Race and Policing
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How do you measure justice? It is a question that has confounded scholars, activists, and public servants since before it was even asked. Yet, despite the inherent philosophical, methodological, and logistical difficulties, law enforcement executives are increasingly asked to turn over data with the aim of evaluating how fairly they are doing their jobs. Rather than shrink from this task, courageous executives are seeking out partnerships with prominent researchers to solve this riddle and lead policing in the nation with respect to civil rights and public accountability.
The current report examines racial disparities in use of force across 12 law enforcement departments from geographically and demographically diverse locations and reveals that racial disparities in police use of force persist even when controlling for racial distribution of local arrest rates. Additionally, multiple participating departments still demonstrated racial disparities when force incidents were benchmarked exclusively against Part I violent arrests, such that Black residents were still more likely than Whites to be targeted for force.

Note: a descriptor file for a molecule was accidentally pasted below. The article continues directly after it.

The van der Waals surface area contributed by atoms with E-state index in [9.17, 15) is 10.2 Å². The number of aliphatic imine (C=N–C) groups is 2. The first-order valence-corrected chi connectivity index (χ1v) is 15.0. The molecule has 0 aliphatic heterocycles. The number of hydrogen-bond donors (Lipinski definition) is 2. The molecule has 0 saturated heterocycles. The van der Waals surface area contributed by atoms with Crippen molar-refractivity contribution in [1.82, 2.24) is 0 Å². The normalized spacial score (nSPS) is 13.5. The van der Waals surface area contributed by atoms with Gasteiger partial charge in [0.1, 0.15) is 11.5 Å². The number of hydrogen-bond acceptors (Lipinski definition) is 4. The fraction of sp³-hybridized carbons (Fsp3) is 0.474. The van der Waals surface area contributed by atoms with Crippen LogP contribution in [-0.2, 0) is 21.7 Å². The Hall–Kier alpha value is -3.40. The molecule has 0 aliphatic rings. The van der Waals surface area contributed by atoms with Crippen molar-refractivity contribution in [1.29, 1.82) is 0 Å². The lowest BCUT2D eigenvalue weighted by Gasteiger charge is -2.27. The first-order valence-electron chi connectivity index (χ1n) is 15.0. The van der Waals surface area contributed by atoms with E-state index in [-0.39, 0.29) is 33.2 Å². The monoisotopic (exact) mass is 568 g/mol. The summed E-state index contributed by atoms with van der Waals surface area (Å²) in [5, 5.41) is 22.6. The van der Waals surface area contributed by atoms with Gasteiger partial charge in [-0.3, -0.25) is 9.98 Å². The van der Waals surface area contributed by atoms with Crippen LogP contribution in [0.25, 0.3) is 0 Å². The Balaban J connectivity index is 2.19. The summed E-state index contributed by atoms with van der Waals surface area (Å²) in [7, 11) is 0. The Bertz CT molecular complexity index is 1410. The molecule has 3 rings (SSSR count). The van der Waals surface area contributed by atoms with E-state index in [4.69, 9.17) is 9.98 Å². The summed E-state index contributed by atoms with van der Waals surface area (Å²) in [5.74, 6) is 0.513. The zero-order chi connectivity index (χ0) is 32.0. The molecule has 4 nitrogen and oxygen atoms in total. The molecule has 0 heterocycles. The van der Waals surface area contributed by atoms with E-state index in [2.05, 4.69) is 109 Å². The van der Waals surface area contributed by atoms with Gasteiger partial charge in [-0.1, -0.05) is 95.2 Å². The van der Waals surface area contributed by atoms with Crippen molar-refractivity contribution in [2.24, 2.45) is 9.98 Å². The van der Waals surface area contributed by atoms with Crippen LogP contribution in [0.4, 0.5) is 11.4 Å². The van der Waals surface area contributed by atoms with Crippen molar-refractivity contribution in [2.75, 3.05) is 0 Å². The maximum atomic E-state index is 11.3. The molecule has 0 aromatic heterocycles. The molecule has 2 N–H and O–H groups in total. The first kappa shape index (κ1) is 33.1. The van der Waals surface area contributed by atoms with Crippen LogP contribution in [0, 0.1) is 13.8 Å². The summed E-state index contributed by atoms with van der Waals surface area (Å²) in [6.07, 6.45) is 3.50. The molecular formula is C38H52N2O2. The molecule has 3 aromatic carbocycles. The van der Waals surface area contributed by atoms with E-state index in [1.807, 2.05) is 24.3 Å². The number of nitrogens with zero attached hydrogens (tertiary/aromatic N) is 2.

The aim of the report is to provide law enforcement with a powerful tool towards the goal of ensuring equity in public safety. The report combines analyses from multiple police departments across the country and provides feedback on their stop, force, policy, and climate survey data. The report provides straightforward statistical answers to some of the most pressing questions that cut across law enforcement agencies.